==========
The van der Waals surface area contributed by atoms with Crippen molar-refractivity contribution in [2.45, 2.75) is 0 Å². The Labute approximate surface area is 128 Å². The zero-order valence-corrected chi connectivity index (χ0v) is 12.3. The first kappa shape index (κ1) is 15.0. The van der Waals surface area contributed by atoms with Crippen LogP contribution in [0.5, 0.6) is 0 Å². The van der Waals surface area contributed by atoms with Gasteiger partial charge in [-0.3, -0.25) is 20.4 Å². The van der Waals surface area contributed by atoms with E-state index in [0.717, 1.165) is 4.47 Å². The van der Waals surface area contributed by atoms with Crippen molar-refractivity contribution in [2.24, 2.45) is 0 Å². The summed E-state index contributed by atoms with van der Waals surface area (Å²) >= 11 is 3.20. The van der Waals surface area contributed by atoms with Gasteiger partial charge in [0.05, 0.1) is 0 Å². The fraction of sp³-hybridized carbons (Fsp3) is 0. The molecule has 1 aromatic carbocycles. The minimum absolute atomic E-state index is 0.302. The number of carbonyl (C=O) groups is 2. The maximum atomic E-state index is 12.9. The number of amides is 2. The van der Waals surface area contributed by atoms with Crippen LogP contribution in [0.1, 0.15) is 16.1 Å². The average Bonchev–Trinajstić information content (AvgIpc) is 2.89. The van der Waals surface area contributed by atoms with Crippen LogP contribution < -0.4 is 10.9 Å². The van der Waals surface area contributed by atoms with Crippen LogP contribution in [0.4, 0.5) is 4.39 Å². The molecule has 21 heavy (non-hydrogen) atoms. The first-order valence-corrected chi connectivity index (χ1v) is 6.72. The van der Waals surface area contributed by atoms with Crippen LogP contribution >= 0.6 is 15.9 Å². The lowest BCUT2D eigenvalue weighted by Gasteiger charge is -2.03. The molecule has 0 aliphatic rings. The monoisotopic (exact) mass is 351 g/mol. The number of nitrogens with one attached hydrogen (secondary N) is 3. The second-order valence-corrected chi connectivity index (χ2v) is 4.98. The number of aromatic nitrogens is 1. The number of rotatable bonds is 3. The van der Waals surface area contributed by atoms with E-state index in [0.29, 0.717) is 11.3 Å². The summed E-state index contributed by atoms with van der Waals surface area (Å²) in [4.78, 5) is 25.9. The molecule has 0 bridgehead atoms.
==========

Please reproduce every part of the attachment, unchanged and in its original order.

The van der Waals surface area contributed by atoms with Crippen molar-refractivity contribution in [2.45, 2.75) is 0 Å². The Labute approximate surface area is 128 Å². The zero-order valence-corrected chi connectivity index (χ0v) is 12.3. The first kappa shape index (κ1) is 15.0. The van der Waals surface area contributed by atoms with Crippen LogP contribution in [0.5, 0.6) is 0 Å². The van der Waals surface area contributed by atoms with Gasteiger partial charge in [-0.3, -0.25) is 20.4 Å². The van der Waals surface area contributed by atoms with E-state index in [0.717, 1.165) is 4.47 Å². The van der Waals surface area contributed by atoms with Crippen molar-refractivity contribution in [2.24, 2.45) is 0 Å². The summed E-state index contributed by atoms with van der Waals surface area (Å²) >= 11 is 3.20. The van der Waals surface area contributed by atoms with Gasteiger partial charge in [0.05, 0.1) is 0 Å². The fraction of sp³-hybridized carbons (Fsp3) is 0. The molecule has 1 aromatic carbocycles. The minimum absolute atomic E-state index is 0.302. The number of carbonyl (C=O) groups is 2. The maximum atomic E-state index is 12.9. The number of amides is 2. The van der Waals surface area contributed by atoms with Crippen LogP contribution in [0.1, 0.15) is 16.1 Å². The average Bonchev–Trinajstić information content (AvgIpc) is 2.89. The van der Waals surface area contributed by atoms with Crippen LogP contribution < -0.4 is 10.9 Å². The van der Waals surface area contributed by atoms with Crippen LogP contribution in [0.4, 0.5) is 4.39 Å². The molecule has 21 heavy (non-hydrogen) atoms. The first-order valence-corrected chi connectivity index (χ1v) is 6.72. The van der Waals surface area contributed by atoms with Crippen LogP contribution >= 0.6 is 15.9 Å². The lowest BCUT2D eigenvalue weighted by Gasteiger charge is -2.03. The molecule has 0 aliphatic rings. The monoisotopic (exact) mass is 351 g/mol. The number of nitrogens with one attached hydrogen (secondary N) is 3. The second-order valence-corrected chi connectivity index (χ2v) is 4.98. The number of aromatic nitrogens is 1. The number of rotatable bonds is 3. The van der Waals surface area contributed by atoms with E-state index in [0.29, 0.717) is 11.3 Å². The summed E-state index contributed by atoms with van der Waals surface area (Å²) in [4.78, 5) is 25.9. The molecule has 0 bridgehead atoms.